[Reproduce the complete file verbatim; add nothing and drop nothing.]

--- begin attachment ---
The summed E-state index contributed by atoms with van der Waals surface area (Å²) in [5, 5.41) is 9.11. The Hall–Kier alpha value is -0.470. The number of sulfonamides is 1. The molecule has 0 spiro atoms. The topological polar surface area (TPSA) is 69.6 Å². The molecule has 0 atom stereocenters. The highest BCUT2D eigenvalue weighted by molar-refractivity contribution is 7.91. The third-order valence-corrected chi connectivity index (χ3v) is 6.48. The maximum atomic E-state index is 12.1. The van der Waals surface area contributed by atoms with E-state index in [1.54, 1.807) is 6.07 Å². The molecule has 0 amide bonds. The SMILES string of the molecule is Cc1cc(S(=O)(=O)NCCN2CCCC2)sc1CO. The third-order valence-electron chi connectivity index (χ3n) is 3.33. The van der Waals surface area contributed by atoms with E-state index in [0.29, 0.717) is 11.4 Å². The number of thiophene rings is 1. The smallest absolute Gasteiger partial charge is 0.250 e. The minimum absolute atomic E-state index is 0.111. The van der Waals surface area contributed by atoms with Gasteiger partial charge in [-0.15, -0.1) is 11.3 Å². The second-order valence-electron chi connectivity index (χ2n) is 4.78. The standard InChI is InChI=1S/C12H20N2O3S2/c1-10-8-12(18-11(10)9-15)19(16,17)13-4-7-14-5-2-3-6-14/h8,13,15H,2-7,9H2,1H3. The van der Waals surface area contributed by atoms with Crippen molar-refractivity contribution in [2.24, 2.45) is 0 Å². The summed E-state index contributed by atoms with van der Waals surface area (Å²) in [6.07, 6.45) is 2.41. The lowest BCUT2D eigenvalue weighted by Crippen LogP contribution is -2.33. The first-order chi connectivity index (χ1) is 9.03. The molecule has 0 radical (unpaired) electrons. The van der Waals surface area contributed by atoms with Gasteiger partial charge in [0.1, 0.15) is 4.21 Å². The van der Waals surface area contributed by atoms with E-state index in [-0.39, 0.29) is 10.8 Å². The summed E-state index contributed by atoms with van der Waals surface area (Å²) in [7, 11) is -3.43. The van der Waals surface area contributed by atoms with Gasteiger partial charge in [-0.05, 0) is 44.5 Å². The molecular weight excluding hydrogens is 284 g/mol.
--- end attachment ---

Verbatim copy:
The summed E-state index contributed by atoms with van der Waals surface area (Å²) in [5, 5.41) is 9.11. The Hall–Kier alpha value is -0.470. The number of sulfonamides is 1. The molecule has 0 spiro atoms. The topological polar surface area (TPSA) is 69.6 Å². The molecule has 0 atom stereocenters. The highest BCUT2D eigenvalue weighted by molar-refractivity contribution is 7.91. The third-order valence-corrected chi connectivity index (χ3v) is 6.48. The maximum atomic E-state index is 12.1. The van der Waals surface area contributed by atoms with E-state index in [1.54, 1.807) is 6.07 Å². The molecule has 0 amide bonds. The SMILES string of the molecule is Cc1cc(S(=O)(=O)NCCN2CCCC2)sc1CO. The third-order valence-electron chi connectivity index (χ3n) is 3.33. The van der Waals surface area contributed by atoms with E-state index in [0.29, 0.717) is 11.4 Å². The number of thiophene rings is 1. The smallest absolute Gasteiger partial charge is 0.250 e. The minimum absolute atomic E-state index is 0.111. The van der Waals surface area contributed by atoms with Gasteiger partial charge in [-0.15, -0.1) is 11.3 Å². The second-order valence-electron chi connectivity index (χ2n) is 4.78. The standard InChI is InChI=1S/C12H20N2O3S2/c1-10-8-12(18-11(10)9-15)19(16,17)13-4-7-14-5-2-3-6-14/h8,13,15H,2-7,9H2,1H3. The van der Waals surface area contributed by atoms with Crippen molar-refractivity contribution in [2.24, 2.45) is 0 Å². The summed E-state index contributed by atoms with van der Waals surface area (Å²) in [6.07, 6.45) is 2.41. The lowest BCUT2D eigenvalue weighted by Crippen LogP contribution is -2.33. The first-order chi connectivity index (χ1) is 9.03. The molecule has 0 radical (unpaired) electrons. The van der Waals surface area contributed by atoms with Gasteiger partial charge in [0.1, 0.15) is 4.21 Å². The van der Waals surface area contributed by atoms with E-state index in [-0.39, 0.29) is 10.8 Å². The summed E-state index contributed by atoms with van der Waals surface area (Å²) in [7, 11) is -3.43. The van der Waals surface area contributed by atoms with Gasteiger partial charge in [-0.05, 0) is 44.5 Å². The molecular weight excluding hydrogens is 284 g/mol.